21 June 2011


I'm not, it turns out, a big fan of talking about intent.

Yesterday, I had the privilege of spending a couple of hours talking to (noted, famous, influential) Ray Gibbs, who is, among other things, a leading metaphor scholar. He was in the UK for a couple of days to work with my supervisor and she had carved out a couple of hours of his time for me and one of her other students. An amazing experience, really, to sit around with them and pretend like I had anything to say about anything.

We got talking about intent and deliberateness which is an argument in metaphor studies right now: whether or not you can talk about someone deliberately 'intending' to use a metaphor. It came up in Spain, it came up yesterday, it's coming up in my research on impoliteness: however you cut it, intention in any real sense is impossible to recover. I say this in my literature review (subject to revision):
As Edwards shows in his analysis of police interviews, even when intentionality is the explicit topic of enquiry, what an individual reports about their intention is not entirely reliable, to say nothing of how others perceive the intent. To account for this, Culpeper (2008) employs Gibbs' definition of intention as the 'dynamic, emergent properties of interactive social/cultural/historical moments within which people create and make sense of different human artefacts' (1999, p. 17). In this sense, 'intention' is not a static artefact for the analyst or the speaker to recover, but dependent on and changing with user reports of their intention (and indeed, perception of user intent).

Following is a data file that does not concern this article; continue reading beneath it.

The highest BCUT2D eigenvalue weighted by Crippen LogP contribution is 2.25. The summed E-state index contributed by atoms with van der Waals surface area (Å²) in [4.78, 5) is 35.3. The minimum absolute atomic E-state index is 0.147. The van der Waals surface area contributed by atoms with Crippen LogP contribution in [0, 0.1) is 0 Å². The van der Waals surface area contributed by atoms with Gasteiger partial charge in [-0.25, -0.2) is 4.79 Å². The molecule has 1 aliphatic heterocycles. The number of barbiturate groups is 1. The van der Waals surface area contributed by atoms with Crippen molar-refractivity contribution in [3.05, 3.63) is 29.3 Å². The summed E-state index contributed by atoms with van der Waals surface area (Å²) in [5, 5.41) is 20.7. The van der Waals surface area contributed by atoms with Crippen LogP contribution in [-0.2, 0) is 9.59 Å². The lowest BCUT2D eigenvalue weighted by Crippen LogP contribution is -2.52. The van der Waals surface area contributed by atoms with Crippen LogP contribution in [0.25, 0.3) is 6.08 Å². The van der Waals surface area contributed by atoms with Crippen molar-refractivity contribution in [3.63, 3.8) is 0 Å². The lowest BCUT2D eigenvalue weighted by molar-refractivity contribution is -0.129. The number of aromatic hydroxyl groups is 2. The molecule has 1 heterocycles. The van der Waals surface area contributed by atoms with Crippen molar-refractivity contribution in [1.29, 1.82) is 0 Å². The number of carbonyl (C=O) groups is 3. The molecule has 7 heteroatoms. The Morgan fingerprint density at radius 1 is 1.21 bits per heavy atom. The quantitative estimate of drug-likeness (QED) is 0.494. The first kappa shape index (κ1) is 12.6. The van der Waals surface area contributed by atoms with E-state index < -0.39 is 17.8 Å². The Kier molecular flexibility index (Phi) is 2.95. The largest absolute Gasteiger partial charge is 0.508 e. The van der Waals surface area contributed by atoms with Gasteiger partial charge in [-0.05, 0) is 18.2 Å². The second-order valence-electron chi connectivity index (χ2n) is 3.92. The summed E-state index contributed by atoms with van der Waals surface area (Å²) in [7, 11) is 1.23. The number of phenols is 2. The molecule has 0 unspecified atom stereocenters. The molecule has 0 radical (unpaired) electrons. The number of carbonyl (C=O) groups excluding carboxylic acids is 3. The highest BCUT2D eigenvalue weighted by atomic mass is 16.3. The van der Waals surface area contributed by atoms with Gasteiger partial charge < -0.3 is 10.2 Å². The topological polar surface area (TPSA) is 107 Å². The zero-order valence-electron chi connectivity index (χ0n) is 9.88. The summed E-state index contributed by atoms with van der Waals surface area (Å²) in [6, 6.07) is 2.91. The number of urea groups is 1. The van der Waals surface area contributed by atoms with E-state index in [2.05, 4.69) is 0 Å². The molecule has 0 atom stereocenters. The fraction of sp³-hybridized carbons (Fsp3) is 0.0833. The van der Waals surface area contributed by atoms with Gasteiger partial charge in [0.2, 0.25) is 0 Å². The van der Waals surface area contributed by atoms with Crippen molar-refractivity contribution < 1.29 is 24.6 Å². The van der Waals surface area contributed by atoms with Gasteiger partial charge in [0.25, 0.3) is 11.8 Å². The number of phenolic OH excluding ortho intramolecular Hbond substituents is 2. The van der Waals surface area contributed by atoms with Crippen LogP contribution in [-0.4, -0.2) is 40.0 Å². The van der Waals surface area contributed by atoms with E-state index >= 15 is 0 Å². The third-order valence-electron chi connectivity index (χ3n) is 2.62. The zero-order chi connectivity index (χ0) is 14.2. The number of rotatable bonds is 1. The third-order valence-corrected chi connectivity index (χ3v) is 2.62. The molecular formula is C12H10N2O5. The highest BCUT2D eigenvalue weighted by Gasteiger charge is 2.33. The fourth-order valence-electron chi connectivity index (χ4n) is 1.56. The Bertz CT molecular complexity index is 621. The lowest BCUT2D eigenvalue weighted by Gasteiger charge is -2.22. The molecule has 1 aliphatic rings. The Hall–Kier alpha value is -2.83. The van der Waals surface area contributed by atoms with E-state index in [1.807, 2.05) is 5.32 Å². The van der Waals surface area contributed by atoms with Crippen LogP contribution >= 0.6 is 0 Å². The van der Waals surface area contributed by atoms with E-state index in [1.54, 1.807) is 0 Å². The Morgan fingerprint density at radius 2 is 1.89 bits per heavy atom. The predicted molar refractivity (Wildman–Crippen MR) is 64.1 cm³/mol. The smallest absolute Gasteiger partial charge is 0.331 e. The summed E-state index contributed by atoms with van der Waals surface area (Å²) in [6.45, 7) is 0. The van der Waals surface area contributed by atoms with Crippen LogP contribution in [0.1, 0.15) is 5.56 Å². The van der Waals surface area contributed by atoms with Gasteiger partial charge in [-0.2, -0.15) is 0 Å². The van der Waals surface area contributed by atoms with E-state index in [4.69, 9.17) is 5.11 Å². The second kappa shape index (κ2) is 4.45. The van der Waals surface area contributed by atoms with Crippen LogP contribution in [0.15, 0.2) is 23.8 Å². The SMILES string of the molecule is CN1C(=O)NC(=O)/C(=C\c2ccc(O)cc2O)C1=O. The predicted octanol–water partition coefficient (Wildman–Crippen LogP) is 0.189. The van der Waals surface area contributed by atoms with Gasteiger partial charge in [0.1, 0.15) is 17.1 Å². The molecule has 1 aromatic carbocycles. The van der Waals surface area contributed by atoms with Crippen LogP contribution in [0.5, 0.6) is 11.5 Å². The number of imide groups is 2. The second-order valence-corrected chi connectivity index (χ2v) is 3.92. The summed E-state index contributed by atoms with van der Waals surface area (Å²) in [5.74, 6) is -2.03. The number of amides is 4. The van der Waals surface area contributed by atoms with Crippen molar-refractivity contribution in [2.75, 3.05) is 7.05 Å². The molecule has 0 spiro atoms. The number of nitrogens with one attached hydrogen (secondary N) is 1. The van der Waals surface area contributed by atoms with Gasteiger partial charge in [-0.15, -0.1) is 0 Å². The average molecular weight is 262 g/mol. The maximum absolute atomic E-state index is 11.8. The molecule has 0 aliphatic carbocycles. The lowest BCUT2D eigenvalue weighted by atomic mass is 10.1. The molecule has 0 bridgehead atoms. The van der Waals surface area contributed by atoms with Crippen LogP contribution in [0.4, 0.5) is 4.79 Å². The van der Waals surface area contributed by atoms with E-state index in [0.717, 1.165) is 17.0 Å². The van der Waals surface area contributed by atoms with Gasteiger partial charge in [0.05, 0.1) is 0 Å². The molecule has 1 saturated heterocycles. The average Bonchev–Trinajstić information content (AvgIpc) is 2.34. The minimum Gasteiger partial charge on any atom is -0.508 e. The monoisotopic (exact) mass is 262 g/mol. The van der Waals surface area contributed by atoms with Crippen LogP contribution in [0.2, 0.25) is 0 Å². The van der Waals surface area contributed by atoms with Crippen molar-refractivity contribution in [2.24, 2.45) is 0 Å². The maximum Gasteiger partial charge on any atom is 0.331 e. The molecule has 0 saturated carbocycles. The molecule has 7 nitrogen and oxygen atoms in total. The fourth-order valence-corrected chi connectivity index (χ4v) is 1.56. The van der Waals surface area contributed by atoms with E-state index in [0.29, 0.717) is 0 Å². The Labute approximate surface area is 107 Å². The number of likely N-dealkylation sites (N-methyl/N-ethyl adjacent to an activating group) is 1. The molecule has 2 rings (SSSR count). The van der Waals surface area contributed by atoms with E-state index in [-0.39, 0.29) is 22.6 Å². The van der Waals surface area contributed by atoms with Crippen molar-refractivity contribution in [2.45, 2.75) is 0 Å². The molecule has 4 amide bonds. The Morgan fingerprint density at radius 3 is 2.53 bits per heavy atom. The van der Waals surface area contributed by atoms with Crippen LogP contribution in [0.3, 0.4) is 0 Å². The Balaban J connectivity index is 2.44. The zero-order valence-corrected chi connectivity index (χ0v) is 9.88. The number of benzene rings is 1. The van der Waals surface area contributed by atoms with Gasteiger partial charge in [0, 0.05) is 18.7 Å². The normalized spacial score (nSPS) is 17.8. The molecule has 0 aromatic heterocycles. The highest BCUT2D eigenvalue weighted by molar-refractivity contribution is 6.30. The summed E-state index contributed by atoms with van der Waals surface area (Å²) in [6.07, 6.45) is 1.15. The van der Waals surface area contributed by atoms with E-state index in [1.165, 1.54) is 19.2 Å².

I'm too lazy to add the references, but Gibbs there is the Gibbs who was here yesterday: a funny experience when I was sounding off on intention and realised suddenly, saying outloud, 'Well, I mean, I cite you on this point.'

Anyway, during the course of the discussion, I made the point that when you intend to have a child (as I am thinking about child-bearing 90% of my day now), it is the result of actions that are perhaps not always meant to lead to having a baby. Everyone laughed, but my supervisor laughed in a particular way and said, 'Yeah, like you intended to have another baby' or something to that effect in relation to Mia, and in a way that made me suddenly cross. But we had intended to get pregnant: we had stopped using birth control after several serious discussions leading to a conscious decision to try to have a baby. Isn't that 'intent'? It certainly wasn't, as my supervisor seemed to suggest, an accident, a slip up, like I was a seventeen year old who hadn't worn a condom. I hadn't acted foolishly--the opposite, I had acted nobly. It was an intentional decision of love. I suddenly wanted to cuss and shout. I did intend this, goddammit: who are you, you of all people, to say that I didn't!

As I rode home, I realised how important common sense intention is in the real world, where we are always evaluating the intentions of others and telling stories about their intentions, based on our own biases, and coming up with all sorts of silly, non-empirical stories. In this case, my supervisor's perception of my intent is just based on her very limited perception of the situation, certainly not malicious, and it isn't of any consequence. Even if it was, how would I ever prove my intention? There really are only two people who know what 'actually' happened, and even what 'actually happened' is submerged in our perceptions of it, our stories about it.

I remember this from high school suddenly: someone was spreading a rumour that I was sleeping with my girlfriend, the worst of both worlds in the Evangelical community I was in, all the stigma of behaving poorly with none of the pleasure. Someone said to me at the time, 'Take care of your character and don't worry about your reputation.' It might have been, 'Let god worry about your reputation,' but the same point applies: you can control what you do, never the stories people tell about you. People tell great stories about you sometimes, they tell bad stories about you sometimes. You tell stories about yourself to try to make sense of what you do, you tell stories about others to make sense of yourself in the world. There are stories everywhere, all kinds of stories.